What's new for travel in 2015?
The Foreign & Commonwealth Office has made some prediction for travel trends this year - so here's what you can expect...
Affluent travellers will stop being so cautious:
Cautious optimism is so out; well, for the better-off traveller, anyway. In 2014, people took an average of 3.0 holidays per person, however those in social class 'A' (read: wealthy) took 4.7 holidays per person. This is a marked increase from 2013, when this group took 3.6 holidays per person, and is likely to continue into 2015.
Long haul destinations including The Maldives, The Caribbean and Mauritius are popular destinations, as are safari tours.
Holidays will be working harder than ever before:
Even though some people are living the dream and taking more holidays than ever before, it's not true for all travellers. For most other people, 'cautious optimism' remains and many of these holidaymakers are looking to ensure they maximise their expenditure and leisure time.
This means that holidays are going to have to work harder for their money; travellers will look to combine events, shows and experiences with their holiday. Basically, it's not enough to just lie in the sun these days - people want to come with a new skill or experience, such as cookery or painting.
People will try somewhere new
People have been playing it safe for the last few years with their holiday choices, but research shows that many British holidaymakers are planning to explore new destinations in 2015; over a third of people interviewed think they will take a holiday to a country they have never been to before.
'Living like a local' will gain popularity
The possibly-cringeworthy concept of 'living like a local' is due to gain popularity this year, as 'getting under a destination's skin' gains importance. People want 'authentic' holiday experiences, and many holiday companies are now offering people the chance to enjoy hidden gems alongside traditional tourist attractions.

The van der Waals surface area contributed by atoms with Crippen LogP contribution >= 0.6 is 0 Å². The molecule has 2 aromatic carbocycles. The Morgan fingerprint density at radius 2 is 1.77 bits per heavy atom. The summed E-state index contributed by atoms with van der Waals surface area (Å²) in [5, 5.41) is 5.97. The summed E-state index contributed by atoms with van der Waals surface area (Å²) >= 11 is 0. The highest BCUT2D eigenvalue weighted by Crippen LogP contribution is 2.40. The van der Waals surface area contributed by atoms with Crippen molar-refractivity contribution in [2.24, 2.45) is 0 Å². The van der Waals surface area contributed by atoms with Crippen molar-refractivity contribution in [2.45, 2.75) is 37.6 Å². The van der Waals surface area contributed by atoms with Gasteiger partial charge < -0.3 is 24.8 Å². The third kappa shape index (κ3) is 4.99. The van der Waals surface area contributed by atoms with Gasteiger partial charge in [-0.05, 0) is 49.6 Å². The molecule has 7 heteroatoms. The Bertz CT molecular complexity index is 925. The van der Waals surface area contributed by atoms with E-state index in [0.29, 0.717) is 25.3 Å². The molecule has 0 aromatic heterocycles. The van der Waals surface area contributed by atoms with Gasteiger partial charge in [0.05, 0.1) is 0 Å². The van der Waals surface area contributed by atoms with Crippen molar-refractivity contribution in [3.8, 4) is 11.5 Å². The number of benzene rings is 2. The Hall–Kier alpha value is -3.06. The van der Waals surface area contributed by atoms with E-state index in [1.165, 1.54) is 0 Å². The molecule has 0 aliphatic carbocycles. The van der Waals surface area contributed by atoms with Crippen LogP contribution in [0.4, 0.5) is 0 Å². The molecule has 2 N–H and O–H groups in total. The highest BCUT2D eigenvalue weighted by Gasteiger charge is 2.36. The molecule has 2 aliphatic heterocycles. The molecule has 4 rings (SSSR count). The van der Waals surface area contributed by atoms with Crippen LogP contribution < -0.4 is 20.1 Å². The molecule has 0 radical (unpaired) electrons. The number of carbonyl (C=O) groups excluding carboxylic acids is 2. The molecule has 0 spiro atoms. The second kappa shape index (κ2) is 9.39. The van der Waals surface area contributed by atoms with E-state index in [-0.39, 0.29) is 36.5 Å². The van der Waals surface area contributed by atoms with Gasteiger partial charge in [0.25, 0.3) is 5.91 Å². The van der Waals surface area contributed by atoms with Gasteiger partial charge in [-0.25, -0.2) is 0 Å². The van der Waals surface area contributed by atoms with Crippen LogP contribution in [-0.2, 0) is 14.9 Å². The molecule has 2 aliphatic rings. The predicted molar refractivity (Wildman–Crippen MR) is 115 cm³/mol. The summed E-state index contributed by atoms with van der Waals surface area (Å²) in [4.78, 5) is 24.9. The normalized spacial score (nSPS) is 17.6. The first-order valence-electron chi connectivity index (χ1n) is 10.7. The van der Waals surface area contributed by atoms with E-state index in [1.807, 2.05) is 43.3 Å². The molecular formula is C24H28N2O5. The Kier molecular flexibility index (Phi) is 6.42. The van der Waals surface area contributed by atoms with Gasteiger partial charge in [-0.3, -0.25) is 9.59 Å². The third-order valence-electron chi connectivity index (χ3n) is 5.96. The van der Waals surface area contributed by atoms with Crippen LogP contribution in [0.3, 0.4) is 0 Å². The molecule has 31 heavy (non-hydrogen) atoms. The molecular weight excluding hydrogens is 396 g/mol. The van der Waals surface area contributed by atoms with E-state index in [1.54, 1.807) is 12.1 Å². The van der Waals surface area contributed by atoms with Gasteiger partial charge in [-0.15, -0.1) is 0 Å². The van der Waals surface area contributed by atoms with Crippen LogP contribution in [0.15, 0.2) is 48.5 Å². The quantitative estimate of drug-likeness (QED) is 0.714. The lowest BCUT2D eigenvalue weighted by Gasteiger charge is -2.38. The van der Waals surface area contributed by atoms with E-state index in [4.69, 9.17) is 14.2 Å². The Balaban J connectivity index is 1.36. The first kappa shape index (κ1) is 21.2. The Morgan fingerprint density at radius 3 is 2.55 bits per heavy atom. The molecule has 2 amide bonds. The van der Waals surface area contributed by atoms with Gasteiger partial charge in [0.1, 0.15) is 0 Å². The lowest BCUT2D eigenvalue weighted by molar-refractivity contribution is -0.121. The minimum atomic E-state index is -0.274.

Destination celebrations are a thing now
Peoples' desire to share in and celebrate travel is on the rise; these holidays are expected to drive an increased number of group holidays in 2015. And what exactly are these groups of people looking for? Trips may be organised around an event or trip that has 'special significance', such as a visit to World War One battlefields or locations of childhood holidays.
Unsurprisingly, destination celebrations also include weddings abroad. One in five weddings now takes place abroad, according to Mintel.
No sleep during a city break
City breaks overtook beach holidays as the most popular type of holiday in 2014, and are expected to hold the top spot into 2015 with 43% of people interviewed planning a city break and 42% planning a beach holiday.
They've increased in popularity due to cheap flights, the pound's strength against the Euro and the length of the trip means people don't have to take that much time off work. Location-wise, the most sought-after trips are in Paris, Berlin, Rome, Barcelona and Dublin.
Fitter, happier, more productive
According to ABTA research, 6% of people are planning a sporting holiday in 2015 and 5% are looking at an adventure or challenge break.
You may be aware of the rise of the MAMILs (that's Middle Aged Men in Lycra) after the 2012 Olympics, and this year’s Grand Depart in Yorkshire may well inspire the nation to get active. Dust off that leotard now.
It's not all about boozing and chips, you know - healthy holidays are on the rise. Wellness breaks incorporating a wide range of activities such as spa, yoga, detox, fitness and stress relief are parting travellers with their hard-earned cash.
They are particularly popular with people who lead busy working lives and seek to recharge on holiday, and they're also popular with single travellers.
Cruises are in for 2015
Cruise looks set for a strong year in 2015. 10% of people the FCO interviewed are planning a cruise holiday for 2015, compared to the 7% who took one in 2014.
In 2014, Cruise Lines International Association (CLIA) UK & Ireland revealed that a cruise in the Mediterranean was the most popular choice for British passengers but was set to be overtaken by Northern Europe with Norway seeing a particularly large increase in passengers during the last decade.